Executive Director Cashier Book-keeper Project Officers

management, supervision of personnel, and delivery of programs and services. The president is the official representative of the organization and presides over Council of Elders meetings and General Assembly meetings. The vice-president, also elected by the Council of Elders, takes over the functions of president in case of emergency or inability of the president to fulfill their role, and otherwise performs functions necessary for the success and sustainability of the organization. The secretary serves as the record custodian, taking notes at all meetings and maintaining files pertinent to the organization. The treasurer serves as property custodian, maintaining and keeping all financial files for the organization. Finally, the auditor designs and conducts internal organizational and financial audits, suggesting and recommending strategies and mechanisms for financial sustainability. On the management side, the Council of Elders appoints an executive director for operations, finance and administration. This individual manages and supervises implementation of programs and projects; handles personnel development; supervises and provides technical support to program officers and staff members; and prepares semi-annual progress and accomplishment reports (as well as personnel evaluation reports). The cashier performs similar functions as the treasurer to the Council of Elders, handling all cash flows and transaction, updating and maintaining bank accounts and statements, overseeing petty cash, and provides updates to the president regarding the financial viability of the organization. The book-keeper, meanwhile, maintains and files all financial records, ensures statements are kept confidential, prepares

monthly, quarterly, and annual reports, and handles all financial documentation. Partners to FARU provide the organization with human resources, financial support and technical assistance. Where needed, consultants provide technical assistance for personnel and for organizational operations, serve as resources during trainings, suggest appropriate management and operating systems, and assist in the development of strategies for program management. Volunteers are used on an ongoing basis for a variety of purposes, including fundraising.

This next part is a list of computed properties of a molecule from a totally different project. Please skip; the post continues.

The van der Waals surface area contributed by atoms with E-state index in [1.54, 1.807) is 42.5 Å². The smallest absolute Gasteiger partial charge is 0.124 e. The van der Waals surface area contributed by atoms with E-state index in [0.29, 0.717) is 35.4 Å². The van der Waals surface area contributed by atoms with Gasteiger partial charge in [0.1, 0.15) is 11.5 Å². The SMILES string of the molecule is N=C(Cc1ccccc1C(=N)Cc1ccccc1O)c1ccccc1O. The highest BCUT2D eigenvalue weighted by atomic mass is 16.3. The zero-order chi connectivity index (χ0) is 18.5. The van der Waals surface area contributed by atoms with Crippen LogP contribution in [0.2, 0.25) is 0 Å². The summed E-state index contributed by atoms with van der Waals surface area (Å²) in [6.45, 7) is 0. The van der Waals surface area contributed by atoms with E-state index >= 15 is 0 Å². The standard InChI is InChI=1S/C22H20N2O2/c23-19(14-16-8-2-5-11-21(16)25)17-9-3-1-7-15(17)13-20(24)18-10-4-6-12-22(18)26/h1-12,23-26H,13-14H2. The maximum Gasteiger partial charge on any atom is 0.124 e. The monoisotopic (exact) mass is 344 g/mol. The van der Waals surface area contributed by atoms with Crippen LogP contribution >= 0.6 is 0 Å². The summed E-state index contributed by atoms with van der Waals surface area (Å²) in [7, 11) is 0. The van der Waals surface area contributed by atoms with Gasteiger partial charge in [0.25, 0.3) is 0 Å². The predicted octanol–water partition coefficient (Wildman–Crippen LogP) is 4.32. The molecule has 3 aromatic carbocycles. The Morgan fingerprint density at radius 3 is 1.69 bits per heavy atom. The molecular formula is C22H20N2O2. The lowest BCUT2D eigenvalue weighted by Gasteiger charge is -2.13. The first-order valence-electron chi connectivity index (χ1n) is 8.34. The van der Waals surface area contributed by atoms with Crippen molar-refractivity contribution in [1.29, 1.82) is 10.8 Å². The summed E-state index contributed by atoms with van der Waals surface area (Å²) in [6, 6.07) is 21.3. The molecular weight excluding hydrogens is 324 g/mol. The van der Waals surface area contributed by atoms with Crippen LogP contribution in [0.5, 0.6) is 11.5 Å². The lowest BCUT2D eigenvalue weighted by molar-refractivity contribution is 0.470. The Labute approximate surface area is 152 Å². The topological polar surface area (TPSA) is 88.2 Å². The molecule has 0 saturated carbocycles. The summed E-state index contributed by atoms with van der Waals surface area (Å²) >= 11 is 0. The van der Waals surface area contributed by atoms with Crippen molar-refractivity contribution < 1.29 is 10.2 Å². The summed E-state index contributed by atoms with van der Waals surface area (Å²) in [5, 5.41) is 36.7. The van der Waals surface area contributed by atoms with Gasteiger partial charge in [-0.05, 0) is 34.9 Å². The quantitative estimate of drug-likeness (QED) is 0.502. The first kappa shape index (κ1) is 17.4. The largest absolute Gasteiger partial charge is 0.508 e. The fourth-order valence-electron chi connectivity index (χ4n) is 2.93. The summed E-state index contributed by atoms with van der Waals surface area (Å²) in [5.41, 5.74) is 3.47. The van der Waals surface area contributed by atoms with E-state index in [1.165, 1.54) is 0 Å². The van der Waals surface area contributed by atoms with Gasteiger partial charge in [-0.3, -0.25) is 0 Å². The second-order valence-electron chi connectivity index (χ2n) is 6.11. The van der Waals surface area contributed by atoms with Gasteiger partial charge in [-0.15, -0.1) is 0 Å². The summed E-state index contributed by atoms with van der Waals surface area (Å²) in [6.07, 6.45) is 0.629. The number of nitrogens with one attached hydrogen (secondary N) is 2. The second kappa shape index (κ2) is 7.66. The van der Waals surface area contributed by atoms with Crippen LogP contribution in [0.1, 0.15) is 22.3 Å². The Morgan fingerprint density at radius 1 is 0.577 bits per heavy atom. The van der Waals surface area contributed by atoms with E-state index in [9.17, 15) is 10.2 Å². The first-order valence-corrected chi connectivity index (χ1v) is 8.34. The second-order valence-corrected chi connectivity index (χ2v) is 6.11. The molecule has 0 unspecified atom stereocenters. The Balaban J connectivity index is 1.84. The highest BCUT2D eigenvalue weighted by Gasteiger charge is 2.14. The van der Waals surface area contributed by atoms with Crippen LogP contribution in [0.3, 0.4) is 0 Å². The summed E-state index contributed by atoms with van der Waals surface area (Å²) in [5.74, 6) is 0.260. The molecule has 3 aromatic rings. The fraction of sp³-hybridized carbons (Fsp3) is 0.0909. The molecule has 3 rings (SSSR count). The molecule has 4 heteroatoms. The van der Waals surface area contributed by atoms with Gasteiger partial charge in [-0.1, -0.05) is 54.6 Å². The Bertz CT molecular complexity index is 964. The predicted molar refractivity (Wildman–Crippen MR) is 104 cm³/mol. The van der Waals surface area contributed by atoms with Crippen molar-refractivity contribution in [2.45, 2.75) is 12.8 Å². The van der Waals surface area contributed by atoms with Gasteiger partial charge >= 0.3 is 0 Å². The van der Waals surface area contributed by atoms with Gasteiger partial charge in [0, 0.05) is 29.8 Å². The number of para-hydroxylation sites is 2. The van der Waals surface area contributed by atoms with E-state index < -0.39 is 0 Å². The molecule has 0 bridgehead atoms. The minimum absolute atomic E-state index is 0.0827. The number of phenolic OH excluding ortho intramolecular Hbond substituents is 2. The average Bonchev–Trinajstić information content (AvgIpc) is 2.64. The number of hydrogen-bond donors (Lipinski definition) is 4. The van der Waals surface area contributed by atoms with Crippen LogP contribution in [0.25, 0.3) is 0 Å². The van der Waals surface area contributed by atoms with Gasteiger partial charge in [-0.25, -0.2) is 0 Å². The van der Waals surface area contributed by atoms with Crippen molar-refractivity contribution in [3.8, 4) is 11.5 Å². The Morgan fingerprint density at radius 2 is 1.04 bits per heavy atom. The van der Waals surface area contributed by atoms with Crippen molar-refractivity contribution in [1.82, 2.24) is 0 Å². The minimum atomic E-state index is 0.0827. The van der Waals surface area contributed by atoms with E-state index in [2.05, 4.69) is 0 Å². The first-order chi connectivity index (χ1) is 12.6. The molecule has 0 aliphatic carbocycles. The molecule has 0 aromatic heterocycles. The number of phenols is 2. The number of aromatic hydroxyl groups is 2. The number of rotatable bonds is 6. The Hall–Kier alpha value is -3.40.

Key Activities and Innovations

While the major activities of the organization are based around sustainable agriculture, enterprise development, environmental conservation, health and education, and ancestral domain and culture, these are all pursued under the larger umbrella of the Chananaw Ullikong indigenous community conserved area an area of nine square kilometers in which 40 percent is protected forest, 30 percent is reserved for rice terracing, 20 percent is for sustainable kaingin farming, and 10 percent is for pasture land. The target population are the approximately 34,000 indigenous inhabitants of the community conserved area, as well as the 65,700 indirect beneficiaries in Tabuk, a neighboring city. Chananaw covers three municipalities in the province of Kalinga namely, Tinglayan, Pasil and Lubuagan.

Using customary knowledge in holistic land management

Traditional and indigenous knowledge and governance through customary law is the cornerstone of FARUs work, all applied towards the protection, conservation and sustainable use of biological diversity within their ancestral domain. Enforcement of customary laws and the use of traditional knowledge systems has paid dividends for the community, as the surrounding forests have been protected, rice production has increased by 36 percent, and poverty has been reduced by 27 percent. The integration of fishing ponds and the diversification of agricultural crops has contributed to community wellbeing, broadening the base of products for consumption and sale. Traditional watershed management systems which include land management arrangements that provide for ecological rejuvenation and environmental protection have ensured a continuous supply of water to the community, both for consumption and for irrigation. A study conducted in 2000 revealed the production of an average of 90-110 sacks of rice per farmer per hectare and poverty rates of 81 percent. At the beginning of 2010, the average farmer in the community was producing between 122-150 sacks of rice and poverty rates were down to 54 percent. The Chananaw indigenous peoples strongly believe poverty reduction and community wellbeing to be directly connected to ecosystem health and services. Thus, efforts to increase rice production have also led to the planting of over 4,500 endemic trees through the enforcement of a community cut-plant policy as well as the restriction of indigenous hunting practices and the conservation of 3.6 square kilometers of forest.